How HIV affected the aging process has long been a question of concern among scientists, doctors, and people living with the disease. Now, researchers at the University of California, Los Angeles, say recent results from a study show HIV quickly impacts a person’s DNA and accelerates biological changes similar to the natural aging process, including death.
“The findings suggest that new HIV infection may rapidly cut nearly five years off an individual’s life span relative to an uninfected person,” a UCLA press release states.
The disease’s maturing effect on cells happens within two to three years of HIV infection, according the university researchers. Some of the results of the accelerated aging process can manifest in heart and kidney disease, frailty, and cognitive difficulties.
It’s not clear how antiretroviral regimens may affect the aging process caused by HIV, but previous studies have shown it happens regardless of medications — and that the powerful medicines that keep HIV at bay may also contribute to accelerated aging.
UCLA researchers initially studied 102 men, collecting blood samples six months or less before they became infected with HIV and again two to three years after infection. These samples were compared with matching samples from 102 non-infected men of the same age taken over the same time period. Such a study — examining people with HIV alongside HIV-negative people — is the first of its kind, UCLA notes.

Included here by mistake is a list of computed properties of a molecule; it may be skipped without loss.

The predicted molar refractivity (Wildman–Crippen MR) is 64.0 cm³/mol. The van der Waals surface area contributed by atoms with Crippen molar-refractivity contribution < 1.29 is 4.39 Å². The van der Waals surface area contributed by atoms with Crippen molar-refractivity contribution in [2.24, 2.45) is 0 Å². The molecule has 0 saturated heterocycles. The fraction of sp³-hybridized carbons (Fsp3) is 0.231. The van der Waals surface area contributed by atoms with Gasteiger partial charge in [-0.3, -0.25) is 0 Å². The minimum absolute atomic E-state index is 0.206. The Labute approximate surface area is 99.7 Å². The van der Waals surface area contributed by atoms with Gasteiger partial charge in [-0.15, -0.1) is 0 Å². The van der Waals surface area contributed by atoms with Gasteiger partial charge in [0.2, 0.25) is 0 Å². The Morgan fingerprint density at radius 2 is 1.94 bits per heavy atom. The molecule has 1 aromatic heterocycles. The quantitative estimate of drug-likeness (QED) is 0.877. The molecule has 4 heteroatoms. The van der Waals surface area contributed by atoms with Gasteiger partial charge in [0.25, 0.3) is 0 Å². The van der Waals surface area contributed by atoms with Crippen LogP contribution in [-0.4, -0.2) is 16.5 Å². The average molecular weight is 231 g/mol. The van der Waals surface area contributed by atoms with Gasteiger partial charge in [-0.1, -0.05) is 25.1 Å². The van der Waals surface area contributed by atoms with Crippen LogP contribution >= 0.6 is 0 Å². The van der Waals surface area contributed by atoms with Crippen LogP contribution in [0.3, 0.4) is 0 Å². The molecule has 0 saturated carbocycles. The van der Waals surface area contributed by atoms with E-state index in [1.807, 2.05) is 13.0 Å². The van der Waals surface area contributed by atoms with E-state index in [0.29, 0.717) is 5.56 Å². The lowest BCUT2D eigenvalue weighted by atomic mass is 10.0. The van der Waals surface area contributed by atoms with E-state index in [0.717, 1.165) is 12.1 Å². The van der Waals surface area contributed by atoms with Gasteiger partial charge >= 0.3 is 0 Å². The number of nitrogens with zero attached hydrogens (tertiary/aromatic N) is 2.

The men with HIV showed significant acceleration in each of the researchers’ four measurements of cellular aging — ranging from 1.9 to 4.8 years.
“Our work demonstrates that even in the early months and years of living with HIV, the virus has already set into motion an accelerated aging process at the DNA level,” stated lead author Elizabeth Crabb Breen, a professor emerita at UCLA’s Cousins Center for Psychoneuroimmunology and of psychiatry and biobehavioral sciences at the David Geffen School of Medicine at UCLA. “This emphasizes the critical importance of early HIV diagnosis and an awareness of aging-related problems, as well as the value of preventing HIV infection in the first place.”
Researcher hope to augment their findings with more studies that look at more diverse groups, including women and people of color. The UCLA findings were first reported in iScience.